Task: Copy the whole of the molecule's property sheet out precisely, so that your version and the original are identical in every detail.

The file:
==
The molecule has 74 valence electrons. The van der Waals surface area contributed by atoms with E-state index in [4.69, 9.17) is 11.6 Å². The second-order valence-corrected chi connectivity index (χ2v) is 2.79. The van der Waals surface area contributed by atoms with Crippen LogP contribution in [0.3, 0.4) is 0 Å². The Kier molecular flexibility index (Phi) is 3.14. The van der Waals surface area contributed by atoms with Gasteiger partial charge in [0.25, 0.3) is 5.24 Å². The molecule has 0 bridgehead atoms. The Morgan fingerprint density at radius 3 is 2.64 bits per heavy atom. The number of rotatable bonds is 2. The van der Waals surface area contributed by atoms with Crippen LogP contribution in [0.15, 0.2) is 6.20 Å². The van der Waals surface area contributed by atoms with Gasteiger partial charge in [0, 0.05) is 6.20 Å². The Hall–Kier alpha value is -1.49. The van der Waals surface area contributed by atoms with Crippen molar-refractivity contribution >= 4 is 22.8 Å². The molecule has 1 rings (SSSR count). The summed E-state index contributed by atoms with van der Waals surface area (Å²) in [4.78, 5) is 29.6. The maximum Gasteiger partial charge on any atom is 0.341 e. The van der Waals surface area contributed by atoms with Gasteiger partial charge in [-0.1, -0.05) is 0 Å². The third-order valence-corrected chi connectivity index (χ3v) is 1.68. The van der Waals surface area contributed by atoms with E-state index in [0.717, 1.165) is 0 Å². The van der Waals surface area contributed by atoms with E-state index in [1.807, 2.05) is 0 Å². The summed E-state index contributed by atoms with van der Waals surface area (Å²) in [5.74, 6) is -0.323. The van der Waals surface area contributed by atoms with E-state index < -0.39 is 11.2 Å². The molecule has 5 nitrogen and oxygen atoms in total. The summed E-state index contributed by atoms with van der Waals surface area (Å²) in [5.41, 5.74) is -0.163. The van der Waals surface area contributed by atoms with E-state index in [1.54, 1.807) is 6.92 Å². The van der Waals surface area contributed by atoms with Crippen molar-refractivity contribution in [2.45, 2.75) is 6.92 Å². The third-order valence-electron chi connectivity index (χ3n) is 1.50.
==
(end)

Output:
The molecule has 74 valence electrons. The van der Waals surface area contributed by atoms with E-state index in [4.69, 9.17) is 11.6 Å². The second-order valence-corrected chi connectivity index (χ2v) is 2.79. The van der Waals surface area contributed by atoms with Crippen LogP contribution in [0.3, 0.4) is 0 Å². The Kier molecular flexibility index (Phi) is 3.14. The van der Waals surface area contributed by atoms with Gasteiger partial charge in [0.25, 0.3) is 5.24 Å². The molecule has 0 bridgehead atoms. The Morgan fingerprint density at radius 3 is 2.64 bits per heavy atom. The number of rotatable bonds is 2. The van der Waals surface area contributed by atoms with Crippen LogP contribution in [0.15, 0.2) is 6.20 Å². The van der Waals surface area contributed by atoms with Gasteiger partial charge in [0, 0.05) is 6.20 Å². The Hall–Kier alpha value is -1.49. The van der Waals surface area contributed by atoms with Crippen molar-refractivity contribution >= 4 is 22.8 Å². The molecule has 1 rings (SSSR count). The summed E-state index contributed by atoms with van der Waals surface area (Å²) in [4.78, 5) is 29.6. The maximum Gasteiger partial charge on any atom is 0.341 e. The van der Waals surface area contributed by atoms with Gasteiger partial charge in [-0.1, -0.05) is 0 Å². The third-order valence-corrected chi connectivity index (χ3v) is 1.68. The van der Waals surface area contributed by atoms with E-state index in [0.717, 1.165) is 0 Å². The van der Waals surface area contributed by atoms with E-state index in [1.807, 2.05) is 0 Å². The summed E-state index contributed by atoms with van der Waals surface area (Å²) in [5.74, 6) is -0.323. The van der Waals surface area contributed by atoms with E-state index < -0.39 is 11.2 Å². The molecule has 5 nitrogen and oxygen atoms in total. The summed E-state index contributed by atoms with van der Waals surface area (Å²) in [5.41, 5.74) is -0.163. The van der Waals surface area contributed by atoms with E-state index in [1.54, 1.807) is 6.92 Å². The van der Waals surface area contributed by atoms with Crippen molar-refractivity contribution in [2.45, 2.75) is 6.92 Å². The third-order valence-electron chi connectivity index (χ3n) is 1.50.